The Book of Why

Correlation is not causation is a mantra that you may have heard many times, calling attention to the fact that no matter how strong the relations one may find between variables, they are not conclusive evidence for the existence of a cause and effect relationship. In fact, most modern AI and Machine Learning techniques look for relations between variables to infer useful classifiers, regressors, and decision mechanisms. Statistical studies, with either big or small data, have also generally abstained from explicitly inferring causality between phenomena, except when randomized control trials are used, virtually the unique case where causality can be inferred with little or no risk of confounding.

In The Book of Why, Judea Pearl, in collaboration with Dana Mackenzie, ups the ante and argues not only that one should not stay away from reasoning about causes and effects, but also that the decades-old practice of avoiding causal reasoning has been one of the reasons for our limited success in many fields, including Artificial Intelligence.

Pearl’s main point is that causal reasoning is not only essential for higher-level intelligence but is also the natural way we, humans, think about the world. Pearl, a world-renowned researcher for his work in probabilistic reasoning, has made many contributions to AI and statistics, including the well known Bayesian networks, an approach that exposes regularities in joint probability distributions. Still, he thinks that all those contributions pale in comparison with the revolution he speared on the effective use of causal reasoning in statistics.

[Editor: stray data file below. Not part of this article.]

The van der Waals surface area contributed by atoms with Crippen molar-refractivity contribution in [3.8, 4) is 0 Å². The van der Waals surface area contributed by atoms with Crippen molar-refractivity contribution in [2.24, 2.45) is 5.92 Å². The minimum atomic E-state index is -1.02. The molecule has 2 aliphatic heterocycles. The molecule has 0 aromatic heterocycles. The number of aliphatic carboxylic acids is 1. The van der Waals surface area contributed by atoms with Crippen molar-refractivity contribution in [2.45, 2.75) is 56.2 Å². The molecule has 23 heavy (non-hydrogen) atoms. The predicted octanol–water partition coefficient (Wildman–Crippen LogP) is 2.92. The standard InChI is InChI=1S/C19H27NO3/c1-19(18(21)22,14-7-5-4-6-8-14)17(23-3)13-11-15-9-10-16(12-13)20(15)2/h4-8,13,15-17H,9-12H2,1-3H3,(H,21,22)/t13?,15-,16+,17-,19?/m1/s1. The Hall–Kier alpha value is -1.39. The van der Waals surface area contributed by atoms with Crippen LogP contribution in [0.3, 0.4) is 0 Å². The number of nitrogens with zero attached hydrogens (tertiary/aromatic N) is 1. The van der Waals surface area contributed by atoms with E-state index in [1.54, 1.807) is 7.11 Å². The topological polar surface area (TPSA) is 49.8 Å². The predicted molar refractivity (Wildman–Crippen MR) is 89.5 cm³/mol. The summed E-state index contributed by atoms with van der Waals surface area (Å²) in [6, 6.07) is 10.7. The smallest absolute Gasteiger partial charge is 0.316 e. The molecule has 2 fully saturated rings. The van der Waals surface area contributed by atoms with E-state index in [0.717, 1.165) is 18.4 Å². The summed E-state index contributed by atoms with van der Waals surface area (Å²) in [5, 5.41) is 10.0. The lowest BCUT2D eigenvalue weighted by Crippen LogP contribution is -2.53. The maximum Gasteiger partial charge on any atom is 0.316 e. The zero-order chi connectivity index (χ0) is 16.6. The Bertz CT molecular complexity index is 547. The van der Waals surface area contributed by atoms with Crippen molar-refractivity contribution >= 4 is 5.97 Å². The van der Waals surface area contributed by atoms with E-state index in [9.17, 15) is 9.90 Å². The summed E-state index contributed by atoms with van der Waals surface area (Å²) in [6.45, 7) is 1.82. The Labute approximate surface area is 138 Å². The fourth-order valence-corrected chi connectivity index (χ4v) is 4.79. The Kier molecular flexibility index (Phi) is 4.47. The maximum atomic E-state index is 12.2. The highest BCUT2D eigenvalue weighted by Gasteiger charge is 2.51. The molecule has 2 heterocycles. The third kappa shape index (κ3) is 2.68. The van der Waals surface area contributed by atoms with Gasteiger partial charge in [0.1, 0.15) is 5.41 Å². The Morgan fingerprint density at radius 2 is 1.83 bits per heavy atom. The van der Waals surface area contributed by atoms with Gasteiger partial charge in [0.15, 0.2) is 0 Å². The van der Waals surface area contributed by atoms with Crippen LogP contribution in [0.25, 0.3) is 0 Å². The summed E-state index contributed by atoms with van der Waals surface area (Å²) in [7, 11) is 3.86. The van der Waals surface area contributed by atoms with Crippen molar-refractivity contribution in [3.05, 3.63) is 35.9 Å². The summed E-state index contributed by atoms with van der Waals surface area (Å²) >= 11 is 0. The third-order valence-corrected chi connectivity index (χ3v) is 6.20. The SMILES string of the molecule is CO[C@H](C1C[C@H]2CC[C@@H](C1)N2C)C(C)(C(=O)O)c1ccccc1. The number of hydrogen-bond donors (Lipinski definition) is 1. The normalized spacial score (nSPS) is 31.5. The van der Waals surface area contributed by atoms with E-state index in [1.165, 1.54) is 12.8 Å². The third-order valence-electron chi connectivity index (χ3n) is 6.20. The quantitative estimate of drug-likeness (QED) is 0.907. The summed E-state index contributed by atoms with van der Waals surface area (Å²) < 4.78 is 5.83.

Pearl argues that statistical-based AI systems are restricted to finding associations between variables, stuck in what he calls rung 1 of the Ladder of Causation: Association. Seeing associations leads to a very superficial understanding of the world since it restricts the actor to the observation of variables and the analysis of relations between them. In rung 2 of the Ladder, Intervention, actors can intervene and change the world, which leads to an understanding of cause and effect. In rung 3, Counterfactuals, actors can imagine different worlds, namely what would have happened if the actor did this instead of that.

This may seem a bit abstract, but that is where the book becomes a very pleasant surprise. Although it is a book written for the general public, the authors go deeply into the questions, getting to the point where they explain the do-calculus, a methodology Pearl and his students developed to calculate, under a set of dependence/independence assumptions, what would happen if a specific variable is changed in a possibly complex network of interconnected variables. In fact, graphic representations of these networks, causal diagrams, are at the root of the methods presented and are extensively used in the book to illustrate many challenges, problems, and paradoxes.